The Story of Dr. Max Gradwohl

When doing research on the Gradwohl family in Hörstein, I encountered an unusual side-story: Dr. Ingrid Grendel, a retired family-doctor who practiced in Hörstein for many years, wrote a family history on Dr. Max Gradwohl. She did so because she remembered in the 1960’s, when she started her practice in Hörstein, many of her former patients talked about “der Hörsteiner Judedoktor – ein sehr tuechtiger Arzt und ein gutter Mensch” (“The Hörsteiner Jewish doctor – a very laborious physician and a good man”). The fact that a doctor decides to write a family history about a colleague is perhaps indicative of the mark Dr. Gradwohl left on the town. The rest of this excerpt consists of parts of her work, translated from the German. 

Max Gradwohl (a nephew of Bernhard Gradwohl) was born in Hörstein in 1901 as the second child after his sister Betty, to his parents Raphael and Regina Gradwohl in their house on Weinbergstrasse 19. His father had a shop in which imported goods and shoes were sold. They lived a modest life: Raphael went door-to-door with his suitcase to sell his merchandise. Apparently, they worked very hard in order to enable their son to study. 

Max studied in the Volkschule in Hörstein. Upon graduation, he entered the Humanistischen Gymnasium in Aschaffenburg, where he graduated in 1921. That year he enrolled in the medical faculty in Frankfurt University. In order to lower the burden on his parents he made major efforts to complete his studies as early as possible and indeed he passed the State Exams in June 1926. Upon finishing his studies, he had a series of practicums in the State Hospital in Wiesbaden where he received his doctorate from Prof. Embden in 1929. Already in the summer of 1928 he started a practice in Hörstein. Very soon he became very liked, and in the 1930’s he started a second clinic in Dettingen. He married Erika Rosa Arfeld in 1933. Erika came from Diez-an-der-Lahn, a town that is otherwise related to the family history. Their only son Walter was born in 1934.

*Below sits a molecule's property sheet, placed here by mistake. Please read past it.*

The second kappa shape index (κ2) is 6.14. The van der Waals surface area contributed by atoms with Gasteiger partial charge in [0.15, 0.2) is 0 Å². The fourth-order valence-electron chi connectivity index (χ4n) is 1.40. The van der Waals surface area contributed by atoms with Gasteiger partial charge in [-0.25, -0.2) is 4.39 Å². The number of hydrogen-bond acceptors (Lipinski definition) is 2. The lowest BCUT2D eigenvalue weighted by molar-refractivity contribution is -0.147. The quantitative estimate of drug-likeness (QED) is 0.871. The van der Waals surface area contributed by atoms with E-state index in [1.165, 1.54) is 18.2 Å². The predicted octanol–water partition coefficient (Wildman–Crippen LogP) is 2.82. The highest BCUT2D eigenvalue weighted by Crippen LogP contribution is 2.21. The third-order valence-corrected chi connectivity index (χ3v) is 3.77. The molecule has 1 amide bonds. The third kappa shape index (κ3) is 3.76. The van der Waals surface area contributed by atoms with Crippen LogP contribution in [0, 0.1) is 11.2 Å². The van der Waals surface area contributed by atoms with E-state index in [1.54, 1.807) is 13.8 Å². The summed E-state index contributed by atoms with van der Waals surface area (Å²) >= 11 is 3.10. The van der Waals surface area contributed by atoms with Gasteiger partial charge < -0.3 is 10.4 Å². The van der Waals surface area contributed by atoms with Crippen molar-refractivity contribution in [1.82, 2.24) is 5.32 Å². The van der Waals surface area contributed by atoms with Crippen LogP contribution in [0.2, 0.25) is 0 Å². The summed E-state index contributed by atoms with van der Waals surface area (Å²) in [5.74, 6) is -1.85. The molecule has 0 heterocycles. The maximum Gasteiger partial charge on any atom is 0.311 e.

Dr. Gradwohl developed a very good reputation and name for himself as an excellent physician and a good person. In a case of an 11-year-old boy with a severe heart problem, he made it a point of visiting him twice a day until his condition improved. Two older residents of Hörstein told Dr. Grendel that Dr. Gradwohl saved their lives, at a time when no antibiotic medication existed and every minor illness could lead to a dangerous end-result. Furthermore, they told of times Dr. Gradwohl would not charge them. In another case there was a brutal attack on Aug. 31, 1933 by SS people on three HörsteinJews in which the 55-year old butcher Moritz Loewenthal was very badly wounded. Dr. Gradwohl sneaked out at a time when the SS people were roaming the streets to treat the wounded and practically saved their lives.As life in Germany became more and more dangerous for Jews, their immigration was imminent. They first considered going to Palestine but Ms. Gradwohl did not want to live in a Kibbutz so they went to the US. The family arrived in the US in 1938. There he practiced medicine in Kew Gardens, New York for 15 years. During that time, he acquired a further specialization – psychiatry. He later moved to Bolivar, Tennessee, where family members of his wife lived and where he practiced as a psychiatrist at the Tennessee Western State Psychiatric Hospital until his retirement. He then moved to Memphis, Tennessee where he died in 1974. Max Gradwohl was the uncle of Martin Weinberg (son of his sister Betty) whom my cousin Betty and I met with his wife in 2010.